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The Ultimate Players: Our Interconnected Presidents

There is something reassuring about seeing all of America’s living presidents together, even if such reunions generally take place only during the most somber of occasions — like the death of one of their own.

However flawed the individuals — and Gerald Ford, Jimmy Carter, George H.W. Bush, Bill Clinton and George W. Bush will always have plenty of detractors — their presence at Ronald Reagan’s funeral Friday was a reminder that Americans indeed live in a democracy, that the power of individual presidents is nothing if not fleeting.

[IMGCAP(1)] And each, in his own way, is a uniquely American success story.

This quintet of presidents is particularly fascinating to contemplate, because each one is linked in some fashion to the others. And not just in the obvious ways.

It was barely mentioned during all the coverage of Reagan’s funeral, but these guys, these ultimate Players (in the spirit of this column), have a history.

Take Ford, the only person ever to serve in the White House without being elected president or vice president. Elevated to the second highest, and then the highest, office in the land in the wake of two scandals, he won the Republican presidential nomination in 1976 by the slimmest of margins over the man everyone has been honoring during the past 10 days.

While Ford and Reagan are celebrated as among the most genial men ever to occupy the Oval Office, theirs was a bitter, protracted, ideologically driven battle that revealed splits in the national GOP that exist to this day.

Ford limped out of the Republican convention to face a little-known ex-governor of Georgia named Jimmy Carter. That campaign was also tough — and made permanent the now-quadrennial tradition of televised presidential debates.

Carter’s victory, the first by a Democratic presidential candidate in a dozen years, was slim. A swing of a few thousand votes in Ohio and Hawaii would have thrown the election to Ford.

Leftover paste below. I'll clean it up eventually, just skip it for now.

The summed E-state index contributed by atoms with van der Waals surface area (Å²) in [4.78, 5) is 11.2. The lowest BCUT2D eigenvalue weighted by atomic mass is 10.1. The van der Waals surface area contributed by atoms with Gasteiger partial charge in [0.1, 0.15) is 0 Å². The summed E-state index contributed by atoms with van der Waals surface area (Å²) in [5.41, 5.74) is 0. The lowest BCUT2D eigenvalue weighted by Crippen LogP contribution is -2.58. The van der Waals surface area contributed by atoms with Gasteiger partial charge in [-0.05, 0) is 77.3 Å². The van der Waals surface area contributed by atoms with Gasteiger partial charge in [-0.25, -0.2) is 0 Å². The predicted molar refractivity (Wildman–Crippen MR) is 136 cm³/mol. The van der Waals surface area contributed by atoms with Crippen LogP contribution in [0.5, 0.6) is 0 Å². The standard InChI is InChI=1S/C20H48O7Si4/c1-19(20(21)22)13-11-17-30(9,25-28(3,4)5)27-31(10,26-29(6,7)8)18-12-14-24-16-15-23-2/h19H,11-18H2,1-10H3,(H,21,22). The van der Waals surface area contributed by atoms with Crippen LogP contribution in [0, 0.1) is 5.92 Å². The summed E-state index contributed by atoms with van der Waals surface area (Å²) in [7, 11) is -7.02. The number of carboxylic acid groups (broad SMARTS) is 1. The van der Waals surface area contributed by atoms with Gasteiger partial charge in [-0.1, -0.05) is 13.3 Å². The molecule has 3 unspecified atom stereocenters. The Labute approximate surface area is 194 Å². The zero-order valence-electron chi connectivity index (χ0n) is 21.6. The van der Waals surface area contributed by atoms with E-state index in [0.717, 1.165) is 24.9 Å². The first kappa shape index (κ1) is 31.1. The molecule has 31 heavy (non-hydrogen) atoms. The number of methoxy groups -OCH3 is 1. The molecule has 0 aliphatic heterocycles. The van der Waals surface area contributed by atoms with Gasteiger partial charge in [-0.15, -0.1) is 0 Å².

In 1980, Reagan was the Republican nominee, beating the elder Bush and others for the Republican nod. (One of those he beat, former Texas Gov. John Connally, had close ties to two other ex-presidents: Lyndon Johnson and Richard Nixon). After flirting with the idea of naming Ford as his running mate, Reagan instead opted for Bush, who had served as CIA director under Ford. They went on to a landslide victory over Carter, who was weakened by high inflation and unemployment rates as well as the 444-day hostage crisis in Iran.

Largely forgotten in Reagan’s obituaries was the fact that he did not make his first run for the White House in 1976. A man of unbridled ambition beneath his sunny veneer, he briefly sought the Republican presidential nomination in 1968 against Richard Nixon and Nelson Rockefeller after serving less than two years as governor of California.

Nixon, of course, was elected and re-elected, and made Ford his vice president after Spiro Agnew resigned in 1973. Ford, ascending to the presidency in 1974 after Nixon’s resignation, made Rockefeller his vice president but then shunted Rockefeller aside in the 1976 election as a nod to the Reagan wing’s growing power in the GOP.

Cast out of office in their re-election bids, Ford and Carter became close friends in the early 1980s and have joined together for a variety of good works in the ensuing years.

Reagan and Bush, meanwhile, steamrolled to an even bigger landslide in 1984 against Carter’s vice president, Walter Mondale.

In 1988, after waiting patiently for eight years, George H.W. Bush won the Republican nomination, defeating, among others, Senate Republican Leader Bob Dole (Kan.), who had been Ford’s running mate in 1976 (and who, by most accounts, had been outclassed by Mondale in their debate that year).

The Democrats in 1988 nominated Massachusetts Gov. Michael Dukakis, who had no obvious connections to other presidents or presidential contenders, but who was compared to Carter in at least one Republican TV ad anyway. Bush won what many pundits referred to as Reagan’s “third term.”

Four years later, though, Bush was booted from office by Arkansas Gov. Bill Clinton — 16 years after the previous Democratic White House victory.

Twelve years earlier, Clinton had been bounced from office by Arkansas voters after a mere two years as governor. Back then he was considered a victim, to at least some degree, of Carter’s policy allowing Cuban refugees into the United States in 1979 and 1980. (The refugees, rightly or wrongly, were blamed for a crime wave in the cities where they wound up.)

Clinton served two terms with Al Gore as his vice president — defeating Dole in their re-election bid in 1996.

In 2000, it was Gore’s turn to seek his own White House term, but he was defeated by George W. Bush — aided, Democratic cynics have said, by Supreme Court justices appointed by Reagan and the first President Bush.

All of which goes to show that the world of politics at that rarefied level is very small indeed.

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